“You never get a second chance to make a good first impression” (Forbes, 2014), a quote often attributed to Will Rogers, is a clever summary of the importance of making a good first impression. Most of the time we forget the power of making a good first impression and the role it plays in our daily lives. The impression we get the first time we meet a new coworker or acquaintance immediately influences how we treat them. “Just three seconds are sufficient to make a conclusion about fresh acquaintances” (Flora, 2004). Not much can be spoken in three seconds, so our nonverbal cues during a first meeting are exceedingly important.
A bad first impression can be difficult to overcome. It takes time and effort to convince someone, like your potential boss, that you are not as unfriendly, frazzled, or frustrated as you first seemed, and he might not care that you were having a bad day before your interview with him. Vanessa Van Petten (2011) spells out five ways to help make your first impression great. First is to set an intention. Before a deliberate first meeting, make up your mind about how you want to act and what impression you want to put forth. Second is to think about what you are wearing. She points out that it is not only what you say, but also how you look. Third is to be conscious of your body language. Body language is usually subconscious, but by thinking about every move, you can control what you are saying non-verbally. Her fourth point is to avoid bad days. This does not mean you cannot have a bad day, but try to avoid making first impressions on those bad days. If that is not possible, try to boost your mood prior to the meeting. Last, she points to the need to be interested and interesting. If you show that you are interested in the other person, they will see that and be more receptive of you. The more interesting you can be, the easier it will be to hold meaningful conversations. Of course, this list is not all-inclusive, but they are some very strong points to take into consideration when attempting to make a lasting good impression.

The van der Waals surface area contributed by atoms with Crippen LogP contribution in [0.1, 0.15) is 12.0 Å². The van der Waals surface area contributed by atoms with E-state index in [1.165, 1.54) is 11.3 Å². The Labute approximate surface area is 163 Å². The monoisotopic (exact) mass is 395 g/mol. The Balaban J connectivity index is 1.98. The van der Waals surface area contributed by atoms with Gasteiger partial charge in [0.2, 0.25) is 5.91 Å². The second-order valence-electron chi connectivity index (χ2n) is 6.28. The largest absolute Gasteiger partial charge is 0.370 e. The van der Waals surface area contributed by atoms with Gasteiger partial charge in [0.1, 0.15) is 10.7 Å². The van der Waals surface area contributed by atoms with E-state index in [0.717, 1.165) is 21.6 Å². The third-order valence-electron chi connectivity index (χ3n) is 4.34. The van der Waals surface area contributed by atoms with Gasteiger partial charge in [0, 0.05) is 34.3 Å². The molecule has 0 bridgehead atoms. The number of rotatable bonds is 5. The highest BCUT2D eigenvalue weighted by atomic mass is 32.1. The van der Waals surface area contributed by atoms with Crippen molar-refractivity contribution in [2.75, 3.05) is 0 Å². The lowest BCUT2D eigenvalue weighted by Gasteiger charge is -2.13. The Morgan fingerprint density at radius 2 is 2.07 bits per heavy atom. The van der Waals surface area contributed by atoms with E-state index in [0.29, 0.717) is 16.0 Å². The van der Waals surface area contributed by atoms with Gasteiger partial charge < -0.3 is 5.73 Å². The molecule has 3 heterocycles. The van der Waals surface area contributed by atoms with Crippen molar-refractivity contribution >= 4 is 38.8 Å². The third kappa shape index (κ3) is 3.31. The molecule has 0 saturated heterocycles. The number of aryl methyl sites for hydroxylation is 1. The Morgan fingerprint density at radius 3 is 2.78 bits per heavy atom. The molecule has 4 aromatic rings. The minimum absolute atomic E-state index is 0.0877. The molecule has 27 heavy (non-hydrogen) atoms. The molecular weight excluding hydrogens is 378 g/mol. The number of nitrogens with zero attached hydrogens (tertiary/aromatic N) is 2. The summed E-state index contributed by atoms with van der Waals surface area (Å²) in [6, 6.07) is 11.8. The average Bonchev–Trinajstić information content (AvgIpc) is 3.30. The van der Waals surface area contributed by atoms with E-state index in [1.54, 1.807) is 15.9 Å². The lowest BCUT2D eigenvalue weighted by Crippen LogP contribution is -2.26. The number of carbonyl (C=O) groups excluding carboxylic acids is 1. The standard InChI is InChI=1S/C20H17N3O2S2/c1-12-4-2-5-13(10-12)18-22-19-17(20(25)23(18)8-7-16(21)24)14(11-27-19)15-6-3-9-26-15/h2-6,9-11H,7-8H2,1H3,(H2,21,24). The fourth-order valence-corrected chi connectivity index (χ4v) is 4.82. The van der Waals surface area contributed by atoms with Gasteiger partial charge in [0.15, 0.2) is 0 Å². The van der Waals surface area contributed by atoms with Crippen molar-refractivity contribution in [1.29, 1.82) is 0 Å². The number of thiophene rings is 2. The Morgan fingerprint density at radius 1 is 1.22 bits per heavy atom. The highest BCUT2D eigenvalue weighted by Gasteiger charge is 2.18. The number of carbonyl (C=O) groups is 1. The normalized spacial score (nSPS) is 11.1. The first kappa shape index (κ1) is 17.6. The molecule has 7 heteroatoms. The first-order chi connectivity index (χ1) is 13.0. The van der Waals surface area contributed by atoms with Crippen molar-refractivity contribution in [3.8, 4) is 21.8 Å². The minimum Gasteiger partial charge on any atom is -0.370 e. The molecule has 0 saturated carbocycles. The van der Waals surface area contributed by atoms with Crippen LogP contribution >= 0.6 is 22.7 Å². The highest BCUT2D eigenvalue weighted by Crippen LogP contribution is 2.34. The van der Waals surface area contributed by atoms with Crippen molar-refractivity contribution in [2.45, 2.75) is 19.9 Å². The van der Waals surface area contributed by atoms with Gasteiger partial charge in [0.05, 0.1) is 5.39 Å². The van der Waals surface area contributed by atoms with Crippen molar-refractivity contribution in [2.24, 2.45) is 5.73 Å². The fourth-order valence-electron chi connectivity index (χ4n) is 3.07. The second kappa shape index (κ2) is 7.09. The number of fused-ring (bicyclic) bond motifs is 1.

On his website, Don Clark (2010) puts forth two short stories about “John.” These short descriptions can show us how much we tend to assume about someone, even from just a few sentences about him.
The initial impression we get of the first story’s John might be that he is very outgoing and friendly. He is obviously having a good day and the people around him are...